Scrap war veterans Act — villagers


GWANDA —Villagers in the Sitezi area of Gwanda have called for the scrapping of the war veterans’ Act and the setting up of a new body to look into the pathetic state of the former liberation fighters.
This emerged during contributions by villagers this week, during consultations on what they want included in the new supreme law whose take-off was a disaster owing to logistical problems. Sitezi is situated about 50kms north of Gwanda in Matabeleland South province.
Giving views to Copac facilitators and rapporteurs, the villagers said to include the former freedom fighters in the constitution gave them preferential treatment ahead of other groups in society. They said this could lead to abuse of the privilege accorded to them as ex-freedom fighters.
“We don’t want the special interests of war veterans included in the constitution,” said one villager. This makes them feel they are more important and special than other citizens of this country.
“We all made contributions to the liberation war. My feeling is that the $50 000 gratuities they got from government was enough recognition of the role they played in the liberation of this country.”
In 1997, the government awarded $50 000 gratuities to war veterans as compensation for liberating Zimbabwe, in a move that signaled the beginning of the collapse of the economy.
Copac requires that villagers conceal their identity as some areas were still politically polarised and most people feared victimisation for expressing views opposed to those of Zanu PF.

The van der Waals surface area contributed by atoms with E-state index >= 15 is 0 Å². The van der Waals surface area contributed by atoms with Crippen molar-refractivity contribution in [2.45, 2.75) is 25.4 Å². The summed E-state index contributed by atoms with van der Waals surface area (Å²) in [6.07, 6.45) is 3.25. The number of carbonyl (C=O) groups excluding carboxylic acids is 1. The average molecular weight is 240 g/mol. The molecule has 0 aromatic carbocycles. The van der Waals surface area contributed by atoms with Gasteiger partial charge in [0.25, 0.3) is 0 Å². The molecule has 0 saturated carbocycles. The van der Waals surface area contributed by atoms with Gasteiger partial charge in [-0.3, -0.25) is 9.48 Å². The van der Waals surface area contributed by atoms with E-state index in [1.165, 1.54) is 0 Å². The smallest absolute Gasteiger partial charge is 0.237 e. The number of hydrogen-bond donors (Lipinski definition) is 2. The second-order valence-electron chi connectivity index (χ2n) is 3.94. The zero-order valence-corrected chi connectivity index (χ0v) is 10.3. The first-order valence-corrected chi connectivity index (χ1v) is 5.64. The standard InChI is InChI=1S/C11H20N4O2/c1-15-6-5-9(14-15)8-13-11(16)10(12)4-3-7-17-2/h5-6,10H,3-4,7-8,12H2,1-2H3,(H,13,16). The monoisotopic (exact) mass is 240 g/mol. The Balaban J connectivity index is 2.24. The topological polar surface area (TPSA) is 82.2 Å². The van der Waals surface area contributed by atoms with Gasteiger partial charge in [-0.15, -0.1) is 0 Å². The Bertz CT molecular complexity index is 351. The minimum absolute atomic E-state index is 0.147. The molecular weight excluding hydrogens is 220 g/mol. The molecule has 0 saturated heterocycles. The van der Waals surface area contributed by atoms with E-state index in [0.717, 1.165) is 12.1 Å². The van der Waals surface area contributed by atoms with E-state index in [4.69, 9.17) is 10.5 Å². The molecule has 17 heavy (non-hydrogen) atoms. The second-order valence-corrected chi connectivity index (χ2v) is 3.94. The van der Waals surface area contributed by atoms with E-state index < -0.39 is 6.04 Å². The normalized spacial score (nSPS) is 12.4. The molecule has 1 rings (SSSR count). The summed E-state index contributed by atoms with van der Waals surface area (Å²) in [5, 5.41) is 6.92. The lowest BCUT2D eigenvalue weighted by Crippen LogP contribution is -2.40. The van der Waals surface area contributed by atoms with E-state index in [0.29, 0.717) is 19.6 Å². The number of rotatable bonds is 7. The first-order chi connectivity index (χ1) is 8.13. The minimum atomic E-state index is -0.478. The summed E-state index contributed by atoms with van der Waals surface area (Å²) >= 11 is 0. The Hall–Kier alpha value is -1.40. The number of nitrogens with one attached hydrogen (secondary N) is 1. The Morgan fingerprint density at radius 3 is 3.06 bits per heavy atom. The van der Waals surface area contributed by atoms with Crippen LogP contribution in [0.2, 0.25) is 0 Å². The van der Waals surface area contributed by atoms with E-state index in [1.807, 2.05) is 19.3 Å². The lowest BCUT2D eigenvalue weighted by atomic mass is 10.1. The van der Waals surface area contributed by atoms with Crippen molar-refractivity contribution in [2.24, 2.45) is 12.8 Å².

Another villager said there was need for the constitution to ensure that the government set aside a committee that would grade the former freedom fighters according to their contributions to the country’s liberation.
“Some of the so-called war veterans deserted from the war. Now they want to be recognised as war vets. The committee that will be set up should carefully vet people and root out corrupt and fake war veterans,” the villager said.
A 65-year-old woman, who claimed to be a widow from the armed struggle, said the government needed to look after the welfare of liberation war widows.
“We want the government, through the constitution, to be responsible for the welfare of widows whose husbands died during the war.
“Most of us are struggling to pay for our children’s education because there is no money coming from government. We want government to take care of us,” she said. Some of the villagers said war veterans needed to be protected from abuse by the state. They said they wanted the constitution to clearly define what role the liberation fighters would play in post-war situations.
“War veterans have been abused for a long time,” a man in his late 40s said.
“They have been made to turn against the very people who supported them during the war.
“What we now want is a safeguard that would ensure that the state does not use war veterans to abuse innocent civilians. There is no war in this country and our fathers and brothers who fought in the war of liberation should be left alone to rest and forget about the vagaries of war.”
On the issue of presidential and the prime ministerial provisions in the constitution, the villagers preferred a president and one vice president. They called for the scrapping of the prime minister’s post.
They said a president and a vice president were the two office bearers who could effectively run a government.
“While we appreciate the current set-up, we feel the prime minister is irrelevant to the politics of this country. Therefore, we can do with a president and a vice president at the moment,” said another villager.
The villagers also said the new constitution must guarantee media freedom and also create fertile ground for the establishment of more mass media service providers but insisted provisions must be made to ensure that mass media services reported the truth.
“Journalists lie a lot nowadays. Even if they do not, their employers change things and they give us lies. All we want is the promotion of new media houses as well as ensuring that journalists tell us the truth and not doctored information,” another villager said.